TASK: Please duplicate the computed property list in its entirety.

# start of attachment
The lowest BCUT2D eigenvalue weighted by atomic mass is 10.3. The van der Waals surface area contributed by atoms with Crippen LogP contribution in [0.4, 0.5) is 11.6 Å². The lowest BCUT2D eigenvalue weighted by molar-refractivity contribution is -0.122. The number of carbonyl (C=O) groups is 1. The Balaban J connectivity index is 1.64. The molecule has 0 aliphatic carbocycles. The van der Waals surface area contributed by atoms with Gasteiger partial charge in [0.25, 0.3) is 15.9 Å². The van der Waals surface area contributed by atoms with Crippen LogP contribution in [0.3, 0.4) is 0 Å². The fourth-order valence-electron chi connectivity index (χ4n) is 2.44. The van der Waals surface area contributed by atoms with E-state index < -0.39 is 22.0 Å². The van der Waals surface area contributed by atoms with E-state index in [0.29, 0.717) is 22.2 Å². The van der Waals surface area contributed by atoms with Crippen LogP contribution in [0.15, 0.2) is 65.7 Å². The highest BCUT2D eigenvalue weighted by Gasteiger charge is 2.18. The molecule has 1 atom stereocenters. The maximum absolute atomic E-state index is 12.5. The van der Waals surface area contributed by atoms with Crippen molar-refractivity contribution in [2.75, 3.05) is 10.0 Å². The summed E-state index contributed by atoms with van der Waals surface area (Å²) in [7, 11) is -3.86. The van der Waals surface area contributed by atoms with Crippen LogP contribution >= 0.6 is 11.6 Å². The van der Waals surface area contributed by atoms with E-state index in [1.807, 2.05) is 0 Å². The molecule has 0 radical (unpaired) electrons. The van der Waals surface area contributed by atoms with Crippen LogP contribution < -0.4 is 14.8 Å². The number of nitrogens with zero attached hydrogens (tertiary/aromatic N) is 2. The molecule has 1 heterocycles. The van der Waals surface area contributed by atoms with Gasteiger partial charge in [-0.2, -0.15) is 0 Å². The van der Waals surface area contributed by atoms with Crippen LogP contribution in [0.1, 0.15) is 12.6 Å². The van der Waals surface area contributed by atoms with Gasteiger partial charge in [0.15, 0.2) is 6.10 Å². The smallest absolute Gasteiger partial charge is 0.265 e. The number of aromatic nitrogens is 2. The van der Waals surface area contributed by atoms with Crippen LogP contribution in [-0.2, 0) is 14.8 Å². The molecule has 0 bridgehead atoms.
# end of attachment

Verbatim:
The lowest BCUT2D eigenvalue weighted by atomic mass is 10.3. The van der Waals surface area contributed by atoms with Crippen LogP contribution in [0.4, 0.5) is 11.6 Å². The lowest BCUT2D eigenvalue weighted by molar-refractivity contribution is -0.122. The number of carbonyl (C=O) groups is 1. The Balaban J connectivity index is 1.64. The molecule has 0 aliphatic carbocycles. The van der Waals surface area contributed by atoms with Gasteiger partial charge in [0.25, 0.3) is 15.9 Å². The van der Waals surface area contributed by atoms with Crippen LogP contribution in [0.3, 0.4) is 0 Å². The fourth-order valence-electron chi connectivity index (χ4n) is 2.44. The van der Waals surface area contributed by atoms with E-state index < -0.39 is 22.0 Å². The van der Waals surface area contributed by atoms with E-state index in [0.29, 0.717) is 22.2 Å². The van der Waals surface area contributed by atoms with Crippen LogP contribution in [0.15, 0.2) is 65.7 Å². The highest BCUT2D eigenvalue weighted by Gasteiger charge is 2.18. The molecule has 1 atom stereocenters. The maximum absolute atomic E-state index is 12.5. The van der Waals surface area contributed by atoms with Crippen molar-refractivity contribution in [2.75, 3.05) is 10.0 Å². The summed E-state index contributed by atoms with van der Waals surface area (Å²) in [7, 11) is -3.86. The van der Waals surface area contributed by atoms with Crippen LogP contribution >= 0.6 is 11.6 Å². The van der Waals surface area contributed by atoms with E-state index in [1.807, 2.05) is 0 Å². The molecule has 0 radical (unpaired) electrons. The van der Waals surface area contributed by atoms with Crippen LogP contribution < -0.4 is 14.8 Å². The number of nitrogens with zero attached hydrogens (tertiary/aromatic N) is 2. The molecule has 1 heterocycles. The van der Waals surface area contributed by atoms with Gasteiger partial charge in [-0.2, -0.15) is 0 Å². The van der Waals surface area contributed by atoms with Crippen LogP contribution in [0.1, 0.15) is 12.6 Å². The van der Waals surface area contributed by atoms with Gasteiger partial charge in [0.15, 0.2) is 6.10 Å². The smallest absolute Gasteiger partial charge is 0.265 e. The number of aromatic nitrogens is 2. The van der Waals surface area contributed by atoms with Crippen LogP contribution in [-0.2, 0) is 14.8 Å². The molecule has 0 bridgehead atoms.